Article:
Let me share with you a lesson on popular culture and the Middle East.
The Black Eyed Peas have a #1 hit, I Gotta Feeling. Even your parents might have heard it;Oprah had a live performance of the song featuring 21,000 dancers as her season opener this year.
Those who have heard the song are probably already familiar with the
Driving home from work last night, I was listening to Radio Sama, an Arabic-language radio station based in Ramallah. They started playing I Gotta Feeling. And, I noticed something very strange.
At first, I thought maybe there was some glitch in the reception of my car radio or maybe I heard wrong. By the second iteration of the bridge, it was clear there was no mistake. “Mazal tov” had been masked. Yup. The same way you may not be able to hear “f*ck” or other colorful language in your favorite song’s radio version, “mazal tov” was covered up by Radio Sama.
Mazal tov, as much of Jewish language and culture, is so accepted as part of American culture that a regular (non-Jewish) group like the Black Eyed Peas (with no Jewish members, as far as I know) includes it in their song lyrics.
Maybe it’s silly, but it struck me as a profoundly sad example of where the Palestinian Arab culture is that this self-described “upbeat and impartial” radio station “focus[ed] on…youth” is so intolerant to Jewish (not even strictly Israeli) language and culture that it goes to the lengths of censoring “mazal tov” from a song.
Even if last night wasn’t a good night, maybe tomorrow will be a better day

Let me share with you a lesson on popular culture and the Middle East.

The Black Eyed Peas have a #1 hit, I Gotta Feeling.   Even your parents might have heard it; Oprah had a live performance of the song featuring 21,000 dancers as her season opener this year.

Those who have heard the song are probably already familiar with the bridge:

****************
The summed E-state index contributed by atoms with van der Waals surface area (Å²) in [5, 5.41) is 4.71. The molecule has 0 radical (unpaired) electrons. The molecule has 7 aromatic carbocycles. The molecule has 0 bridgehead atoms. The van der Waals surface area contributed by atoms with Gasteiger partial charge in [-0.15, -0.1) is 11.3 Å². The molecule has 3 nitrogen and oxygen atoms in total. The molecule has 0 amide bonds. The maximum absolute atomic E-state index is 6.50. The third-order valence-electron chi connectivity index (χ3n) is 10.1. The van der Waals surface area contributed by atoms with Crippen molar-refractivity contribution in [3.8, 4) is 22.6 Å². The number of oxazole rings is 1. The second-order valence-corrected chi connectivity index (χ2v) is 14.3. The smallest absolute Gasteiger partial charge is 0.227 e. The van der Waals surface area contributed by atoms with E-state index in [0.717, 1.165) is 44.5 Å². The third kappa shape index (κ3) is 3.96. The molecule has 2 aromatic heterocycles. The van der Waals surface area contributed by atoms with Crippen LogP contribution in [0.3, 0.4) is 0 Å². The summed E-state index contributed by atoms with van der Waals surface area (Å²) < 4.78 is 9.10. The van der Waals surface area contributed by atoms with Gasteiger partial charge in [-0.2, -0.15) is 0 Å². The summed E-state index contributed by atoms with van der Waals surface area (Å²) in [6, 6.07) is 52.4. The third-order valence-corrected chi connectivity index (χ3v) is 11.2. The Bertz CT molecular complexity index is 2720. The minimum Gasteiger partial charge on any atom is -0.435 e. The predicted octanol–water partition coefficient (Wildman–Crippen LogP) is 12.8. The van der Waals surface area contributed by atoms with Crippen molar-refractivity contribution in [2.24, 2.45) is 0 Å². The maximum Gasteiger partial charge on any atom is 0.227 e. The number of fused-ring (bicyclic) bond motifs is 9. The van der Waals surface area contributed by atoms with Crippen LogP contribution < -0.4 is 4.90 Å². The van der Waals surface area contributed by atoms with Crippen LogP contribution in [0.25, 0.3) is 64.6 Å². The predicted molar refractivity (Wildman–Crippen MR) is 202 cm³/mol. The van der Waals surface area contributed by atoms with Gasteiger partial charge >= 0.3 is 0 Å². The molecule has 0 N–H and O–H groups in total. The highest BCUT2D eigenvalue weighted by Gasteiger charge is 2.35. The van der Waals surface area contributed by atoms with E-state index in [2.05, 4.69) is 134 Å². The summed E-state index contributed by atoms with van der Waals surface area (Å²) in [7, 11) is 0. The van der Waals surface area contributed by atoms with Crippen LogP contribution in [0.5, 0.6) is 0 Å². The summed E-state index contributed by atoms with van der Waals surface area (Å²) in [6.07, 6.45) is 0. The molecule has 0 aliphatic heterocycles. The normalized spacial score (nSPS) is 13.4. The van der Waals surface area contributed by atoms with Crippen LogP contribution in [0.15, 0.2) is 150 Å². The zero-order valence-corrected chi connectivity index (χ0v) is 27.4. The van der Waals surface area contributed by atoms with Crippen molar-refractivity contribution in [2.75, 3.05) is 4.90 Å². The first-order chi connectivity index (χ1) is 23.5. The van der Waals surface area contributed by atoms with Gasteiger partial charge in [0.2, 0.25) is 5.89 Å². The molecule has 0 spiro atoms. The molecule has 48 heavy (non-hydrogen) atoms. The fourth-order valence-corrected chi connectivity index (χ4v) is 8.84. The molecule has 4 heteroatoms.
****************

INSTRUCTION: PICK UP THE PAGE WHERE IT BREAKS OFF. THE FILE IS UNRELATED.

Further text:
Black Eyed Peas

Fill up my cup
Mazal tov
Look at her dancing
Just take it off
Lets paint the town
We’ll shut it down
Let’s burn the roof
And then we’ll do it again

Driving home from work last night, I was listening to Radio Sama 93.6 FM, an Arabic-language radio station based in Ramallah.  They started playing I Gotta Feeling.   And, I noticed something very strange.

At first, I thought maybe there was some glitch in the reception of my car radio or maybe I heard wrong.   By the second iteration of the bridge, it was clear there was no mistake.   “Mazal tov” had been masked.   Yup.   The same way you may not be able to hear expletives or other colorful language in your favorite song’s radio version, “mazal tov” was covered up by Radio Sama.

Mazal tov, as much of Jewish language and culture, is so accepted as part of American culture that a regular (non-Jewish) group like the Black Eyed Peas (with no Jewish members, as far as I know) includes it in their song lyrics.

Maybe it’s silly, but it struck me as a profoundly sad example of where the Palestinian Arab culture is that this self-described “upbeat and impartial” radio station “focus[ed] on…youth” is so intolerant to Jewish (not even strictly Israeli) language and culture that it goes to the lengths of censoring “mazal tov” from a song.

Let’s keep the hope alive that even if last night wasn’t a good night, maybe tomorrow will be a better day.